It was while at Momofuku that he found inspiration for his next step. ‘There used to be this legendary restaurant in Sydney called Golden Century, and all the chefs would go there when they finished work,’ he smiles. ‘I really wanted to do something like it, and everyone called me up and was like ‘don’t do it, don’t do it, you don’t know how to cook Chinese food’.' Though John is the first to admit their concerns weren't totally unfounded (it's actually part of the reason he called the restaurant Master), he soon proved it was the right decision. Master became a showcase of modern Chinese cooking, putting John on the map and garnering praise from the likes of Noma’s René Redzepi, who called it one of his favourite restaurants down under. ‘It was amazing,’ John says. ‘All of a sudden, everyone was like ‘oh yeah, he’s actually good at Chinese cooking’.’

Modernity met tradition when John moved to Hong Kong to open the critically-acclaimed Happy Paradise with chef May Chow, celebrating authentic Cantonese cooking using contemporary methods. ‘I locked myself away in a test kitchen for three months and just practised, practised, practised. Then all these masters of Chinese cuisine were coming to the restaurant and they were amazed,’ he says. ‘They were like, ‘how do you know how to cook this?'. We even had a translator for the older recipes, because all the good recipes were in Chinese.’ The restaurant appeared on Anthony Bourdain’s Parts Unknown TV series, the food described by the chef as ‘truly, stunningly delicious'.

In 2019, John joined the London restaurant scene when he launched a Chifa (Peruvian/Chinese) menu for the Pachamama group, the move driven in part by a desire to make authentic Chinese cooking accessible for Brits, as the likes of David Chang have done for pan-Asian cuisine in the States. That remains his long-term ambition (he hopes to one day reopen his Master concept in London), but in 2022 his culinary path shifted when he opened The Tent (At the End of the Universe), on the ground floor of private members’ club 17 Little Portland Street in London (though the restaurant initially only opened to members, it is now open to the public). There, he serves a modern Middle Eastern menu, marking his first foray into the cuisine. Though it might seem an unusual shift, John is loath to pigeonhole his style. ‘Throughout my career, I've been adapting to these different cuisines,’ he nods. ‘And, you know, I just felt like it fit the place. It's hard for me to put something on a plate unless it means something, unless there's a story there.’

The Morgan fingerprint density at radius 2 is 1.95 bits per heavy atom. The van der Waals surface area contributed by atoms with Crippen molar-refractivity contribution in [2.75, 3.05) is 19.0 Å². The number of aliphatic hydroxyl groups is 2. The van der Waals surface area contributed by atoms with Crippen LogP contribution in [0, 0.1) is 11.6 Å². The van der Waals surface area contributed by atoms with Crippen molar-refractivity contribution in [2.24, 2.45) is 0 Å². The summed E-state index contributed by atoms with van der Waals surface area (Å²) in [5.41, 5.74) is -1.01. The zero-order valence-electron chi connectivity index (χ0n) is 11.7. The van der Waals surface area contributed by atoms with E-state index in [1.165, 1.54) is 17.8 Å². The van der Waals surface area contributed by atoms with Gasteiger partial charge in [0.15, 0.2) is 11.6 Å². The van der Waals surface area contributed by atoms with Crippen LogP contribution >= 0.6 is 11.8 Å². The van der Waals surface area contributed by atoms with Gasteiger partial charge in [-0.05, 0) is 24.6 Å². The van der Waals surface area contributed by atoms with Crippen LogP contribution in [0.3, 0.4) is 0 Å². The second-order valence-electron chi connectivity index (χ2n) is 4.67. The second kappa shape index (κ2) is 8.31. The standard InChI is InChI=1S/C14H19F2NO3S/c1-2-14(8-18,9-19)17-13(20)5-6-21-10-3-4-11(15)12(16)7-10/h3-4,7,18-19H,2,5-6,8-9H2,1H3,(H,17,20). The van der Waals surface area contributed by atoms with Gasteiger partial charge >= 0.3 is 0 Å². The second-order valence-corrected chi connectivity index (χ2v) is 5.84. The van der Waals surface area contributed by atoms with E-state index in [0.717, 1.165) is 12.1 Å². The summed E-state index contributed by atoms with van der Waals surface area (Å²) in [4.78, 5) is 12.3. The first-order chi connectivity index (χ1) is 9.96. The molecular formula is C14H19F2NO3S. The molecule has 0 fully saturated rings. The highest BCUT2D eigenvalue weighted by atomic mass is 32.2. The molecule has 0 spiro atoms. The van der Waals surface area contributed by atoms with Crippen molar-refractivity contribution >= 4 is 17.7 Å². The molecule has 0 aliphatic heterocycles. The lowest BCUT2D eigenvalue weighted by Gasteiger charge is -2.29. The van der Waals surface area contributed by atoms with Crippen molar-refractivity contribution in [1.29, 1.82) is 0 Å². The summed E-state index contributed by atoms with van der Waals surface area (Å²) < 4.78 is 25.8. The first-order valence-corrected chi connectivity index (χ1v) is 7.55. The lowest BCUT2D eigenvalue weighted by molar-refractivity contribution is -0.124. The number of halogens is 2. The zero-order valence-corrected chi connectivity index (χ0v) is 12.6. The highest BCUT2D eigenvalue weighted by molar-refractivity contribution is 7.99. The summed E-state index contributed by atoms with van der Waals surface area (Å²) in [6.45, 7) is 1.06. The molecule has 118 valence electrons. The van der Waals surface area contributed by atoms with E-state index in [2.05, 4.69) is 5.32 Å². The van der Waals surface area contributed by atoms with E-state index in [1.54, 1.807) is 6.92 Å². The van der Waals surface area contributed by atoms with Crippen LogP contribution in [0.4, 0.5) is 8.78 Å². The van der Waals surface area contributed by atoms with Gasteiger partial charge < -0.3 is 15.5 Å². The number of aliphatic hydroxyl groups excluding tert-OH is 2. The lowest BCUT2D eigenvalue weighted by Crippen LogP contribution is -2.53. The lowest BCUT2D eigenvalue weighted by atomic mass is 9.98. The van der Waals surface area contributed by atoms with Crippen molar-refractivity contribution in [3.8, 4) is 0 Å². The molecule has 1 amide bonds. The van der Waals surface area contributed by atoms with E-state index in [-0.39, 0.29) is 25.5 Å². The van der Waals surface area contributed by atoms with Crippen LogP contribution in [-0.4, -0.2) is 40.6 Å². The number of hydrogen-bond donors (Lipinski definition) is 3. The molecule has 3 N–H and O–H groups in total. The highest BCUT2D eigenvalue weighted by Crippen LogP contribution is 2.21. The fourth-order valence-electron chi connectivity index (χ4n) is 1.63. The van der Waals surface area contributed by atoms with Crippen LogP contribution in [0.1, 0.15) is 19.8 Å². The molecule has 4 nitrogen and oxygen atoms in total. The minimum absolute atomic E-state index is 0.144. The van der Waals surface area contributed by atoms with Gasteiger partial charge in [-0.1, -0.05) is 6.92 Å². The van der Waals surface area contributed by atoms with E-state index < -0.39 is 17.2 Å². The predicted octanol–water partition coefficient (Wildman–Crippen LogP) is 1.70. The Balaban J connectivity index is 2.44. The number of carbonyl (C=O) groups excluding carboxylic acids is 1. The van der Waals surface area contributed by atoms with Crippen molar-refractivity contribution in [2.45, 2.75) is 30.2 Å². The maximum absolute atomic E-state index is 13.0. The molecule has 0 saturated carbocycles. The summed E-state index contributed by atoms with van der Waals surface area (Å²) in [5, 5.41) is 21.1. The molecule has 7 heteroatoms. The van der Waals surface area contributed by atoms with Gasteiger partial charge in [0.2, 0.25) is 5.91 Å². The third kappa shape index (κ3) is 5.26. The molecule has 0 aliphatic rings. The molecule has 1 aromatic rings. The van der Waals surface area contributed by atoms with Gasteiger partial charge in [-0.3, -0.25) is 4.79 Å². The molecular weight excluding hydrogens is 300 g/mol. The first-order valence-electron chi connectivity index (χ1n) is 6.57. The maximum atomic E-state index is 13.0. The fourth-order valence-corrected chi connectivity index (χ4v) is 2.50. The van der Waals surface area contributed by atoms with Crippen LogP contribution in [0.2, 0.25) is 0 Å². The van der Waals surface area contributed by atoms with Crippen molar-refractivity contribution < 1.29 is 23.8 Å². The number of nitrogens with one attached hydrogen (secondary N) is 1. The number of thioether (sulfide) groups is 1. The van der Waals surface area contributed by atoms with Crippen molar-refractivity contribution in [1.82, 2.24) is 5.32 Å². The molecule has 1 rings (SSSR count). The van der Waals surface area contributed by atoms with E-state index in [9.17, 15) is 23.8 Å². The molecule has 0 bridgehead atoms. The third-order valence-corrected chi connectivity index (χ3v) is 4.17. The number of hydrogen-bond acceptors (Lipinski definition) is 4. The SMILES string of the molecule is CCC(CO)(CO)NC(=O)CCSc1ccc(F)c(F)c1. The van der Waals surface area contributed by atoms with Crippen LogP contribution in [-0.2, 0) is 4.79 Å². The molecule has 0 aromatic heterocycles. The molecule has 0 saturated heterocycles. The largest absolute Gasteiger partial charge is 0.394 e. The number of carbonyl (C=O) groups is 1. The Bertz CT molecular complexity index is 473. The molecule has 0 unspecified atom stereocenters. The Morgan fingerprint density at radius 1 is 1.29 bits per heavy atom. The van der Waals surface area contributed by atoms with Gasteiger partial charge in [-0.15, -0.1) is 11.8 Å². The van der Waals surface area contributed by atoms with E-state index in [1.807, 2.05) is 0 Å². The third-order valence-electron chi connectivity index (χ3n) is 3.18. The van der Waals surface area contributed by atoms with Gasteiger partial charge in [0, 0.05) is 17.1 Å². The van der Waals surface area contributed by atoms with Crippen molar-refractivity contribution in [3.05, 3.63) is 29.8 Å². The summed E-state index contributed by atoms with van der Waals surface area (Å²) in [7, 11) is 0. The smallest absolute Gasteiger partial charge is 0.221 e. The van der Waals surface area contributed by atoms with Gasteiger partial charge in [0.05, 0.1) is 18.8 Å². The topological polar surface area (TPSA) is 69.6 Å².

Wherever John's career takes him, that ethos of meaning and refusing to be limited by what's expected is unlikely to waiver. ‘It's sort of like how music artists struggle with defining their genre, because there's so much influence from everywhere, especially with the internet,’ he says, pausing before adding: ‘And with my career spanning so many different cuisines, you sort of think why not? Why not use dashi in Chinese cooking? It makes sense. As long as the essence of the dish is there, there's no reason why you shouldn't be looking to other cuisines to expand your current knowledge of the cuisine you specialise in. I started in fine dining, and I find myself falling further and further away from that. I hate anything that takes itself too seriously. It always boils down to flavour – if it doesn't taste good, I don't want to do it.’